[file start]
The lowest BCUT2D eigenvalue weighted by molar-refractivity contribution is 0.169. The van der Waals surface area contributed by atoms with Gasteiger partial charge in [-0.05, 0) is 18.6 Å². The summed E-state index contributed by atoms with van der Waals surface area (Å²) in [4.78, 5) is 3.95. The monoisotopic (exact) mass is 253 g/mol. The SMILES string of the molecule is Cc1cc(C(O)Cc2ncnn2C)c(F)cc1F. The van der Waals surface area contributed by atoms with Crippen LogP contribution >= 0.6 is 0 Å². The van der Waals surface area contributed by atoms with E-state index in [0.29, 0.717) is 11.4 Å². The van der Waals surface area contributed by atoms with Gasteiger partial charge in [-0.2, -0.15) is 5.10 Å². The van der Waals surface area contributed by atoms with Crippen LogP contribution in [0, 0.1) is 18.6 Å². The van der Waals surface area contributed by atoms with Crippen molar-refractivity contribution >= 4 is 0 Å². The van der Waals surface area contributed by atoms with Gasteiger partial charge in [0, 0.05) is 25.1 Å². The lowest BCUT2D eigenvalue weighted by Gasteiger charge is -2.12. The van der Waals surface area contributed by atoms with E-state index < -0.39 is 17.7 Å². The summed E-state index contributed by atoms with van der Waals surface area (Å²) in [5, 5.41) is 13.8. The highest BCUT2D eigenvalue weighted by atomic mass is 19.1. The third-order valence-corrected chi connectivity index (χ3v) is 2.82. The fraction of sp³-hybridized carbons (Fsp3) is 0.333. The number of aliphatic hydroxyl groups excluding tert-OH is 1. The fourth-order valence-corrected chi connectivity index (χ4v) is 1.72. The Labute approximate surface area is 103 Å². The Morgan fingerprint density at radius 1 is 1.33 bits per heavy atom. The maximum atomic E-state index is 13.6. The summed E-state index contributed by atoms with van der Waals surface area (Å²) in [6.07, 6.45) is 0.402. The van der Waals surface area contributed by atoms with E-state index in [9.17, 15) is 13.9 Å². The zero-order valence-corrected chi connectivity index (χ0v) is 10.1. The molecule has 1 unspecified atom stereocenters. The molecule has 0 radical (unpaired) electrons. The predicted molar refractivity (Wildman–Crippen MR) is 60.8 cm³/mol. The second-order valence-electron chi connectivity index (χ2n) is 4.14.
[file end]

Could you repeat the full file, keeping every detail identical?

The lowest BCUT2D eigenvalue weighted by molar-refractivity contribution is 0.169. The van der Waals surface area contributed by atoms with Gasteiger partial charge in [-0.05, 0) is 18.6 Å². The summed E-state index contributed by atoms with van der Waals surface area (Å²) in [4.78, 5) is 3.95. The monoisotopic (exact) mass is 253 g/mol. The SMILES string of the molecule is Cc1cc(C(O)Cc2ncnn2C)c(F)cc1F. The van der Waals surface area contributed by atoms with Crippen LogP contribution >= 0.6 is 0 Å². The van der Waals surface area contributed by atoms with E-state index in [0.29, 0.717) is 11.4 Å². The van der Waals surface area contributed by atoms with Gasteiger partial charge in [-0.2, -0.15) is 5.10 Å². The van der Waals surface area contributed by atoms with Crippen LogP contribution in [0, 0.1) is 18.6 Å². The van der Waals surface area contributed by atoms with Crippen molar-refractivity contribution >= 4 is 0 Å². The van der Waals surface area contributed by atoms with Gasteiger partial charge in [0, 0.05) is 25.1 Å². The lowest BCUT2D eigenvalue weighted by Gasteiger charge is -2.12. The van der Waals surface area contributed by atoms with E-state index < -0.39 is 17.7 Å². The summed E-state index contributed by atoms with van der Waals surface area (Å²) in [5, 5.41) is 13.8. The highest BCUT2D eigenvalue weighted by atomic mass is 19.1. The third-order valence-corrected chi connectivity index (χ3v) is 2.82. The fraction of sp³-hybridized carbons (Fsp3) is 0.333. The number of aliphatic hydroxyl groups excluding tert-OH is 1. The fourth-order valence-corrected chi connectivity index (χ4v) is 1.72. The Labute approximate surface area is 103 Å². The Morgan fingerprint density at radius 1 is 1.33 bits per heavy atom. The maximum atomic E-state index is 13.6. The summed E-state index contributed by atoms with van der Waals surface area (Å²) in [6.07, 6.45) is 0.402. The van der Waals surface area contributed by atoms with E-state index in [9.17, 15) is 13.9 Å². The zero-order valence-corrected chi connectivity index (χ0v) is 10.1. The molecule has 1 unspecified atom stereocenters. The molecule has 0 radical (unpaired) electrons. The predicted molar refractivity (Wildman–Crippen MR) is 60.8 cm³/mol. The second-order valence-electron chi connectivity index (χ2n) is 4.14.